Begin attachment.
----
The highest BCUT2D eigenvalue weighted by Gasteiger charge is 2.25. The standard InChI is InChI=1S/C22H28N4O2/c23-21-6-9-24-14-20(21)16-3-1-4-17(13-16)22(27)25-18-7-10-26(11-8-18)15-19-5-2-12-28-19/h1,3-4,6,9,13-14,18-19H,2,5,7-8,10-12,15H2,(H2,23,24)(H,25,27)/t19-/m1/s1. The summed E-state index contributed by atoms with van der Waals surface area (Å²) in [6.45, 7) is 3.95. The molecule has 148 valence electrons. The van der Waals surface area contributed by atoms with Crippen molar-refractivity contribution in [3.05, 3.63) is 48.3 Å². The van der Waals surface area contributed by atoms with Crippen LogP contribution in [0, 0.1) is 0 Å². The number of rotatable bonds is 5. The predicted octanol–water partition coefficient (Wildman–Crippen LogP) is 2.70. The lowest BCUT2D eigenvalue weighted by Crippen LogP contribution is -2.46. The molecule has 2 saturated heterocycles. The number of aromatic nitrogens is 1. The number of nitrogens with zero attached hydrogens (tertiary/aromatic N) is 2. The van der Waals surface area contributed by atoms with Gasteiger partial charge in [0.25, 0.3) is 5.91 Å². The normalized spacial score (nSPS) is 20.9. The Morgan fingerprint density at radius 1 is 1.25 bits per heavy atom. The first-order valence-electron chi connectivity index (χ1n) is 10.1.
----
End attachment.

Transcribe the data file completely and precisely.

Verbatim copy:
The highest BCUT2D eigenvalue weighted by Gasteiger charge is 2.25. The standard InChI is InChI=1S/C22H28N4O2/c23-21-6-9-24-14-20(21)16-3-1-4-17(13-16)22(27)25-18-7-10-26(11-8-18)15-19-5-2-12-28-19/h1,3-4,6,9,13-14,18-19H,2,5,7-8,10-12,15H2,(H2,23,24)(H,25,27)/t19-/m1/s1. The summed E-state index contributed by atoms with van der Waals surface area (Å²) in [6.45, 7) is 3.95. The molecule has 148 valence electrons. The van der Waals surface area contributed by atoms with Crippen molar-refractivity contribution in [3.05, 3.63) is 48.3 Å². The van der Waals surface area contributed by atoms with Crippen LogP contribution in [0, 0.1) is 0 Å². The number of rotatable bonds is 5. The predicted octanol–water partition coefficient (Wildman–Crippen LogP) is 2.70. The lowest BCUT2D eigenvalue weighted by Crippen LogP contribution is -2.46. The molecule has 2 saturated heterocycles. The number of aromatic nitrogens is 1. The number of nitrogens with zero attached hydrogens (tertiary/aromatic N) is 2. The van der Waals surface area contributed by atoms with Gasteiger partial charge in [0.25, 0.3) is 5.91 Å². The normalized spacial score (nSPS) is 20.9. The Morgan fingerprint density at radius 1 is 1.25 bits per heavy atom. The first-order valence-electron chi connectivity index (χ1n) is 10.1.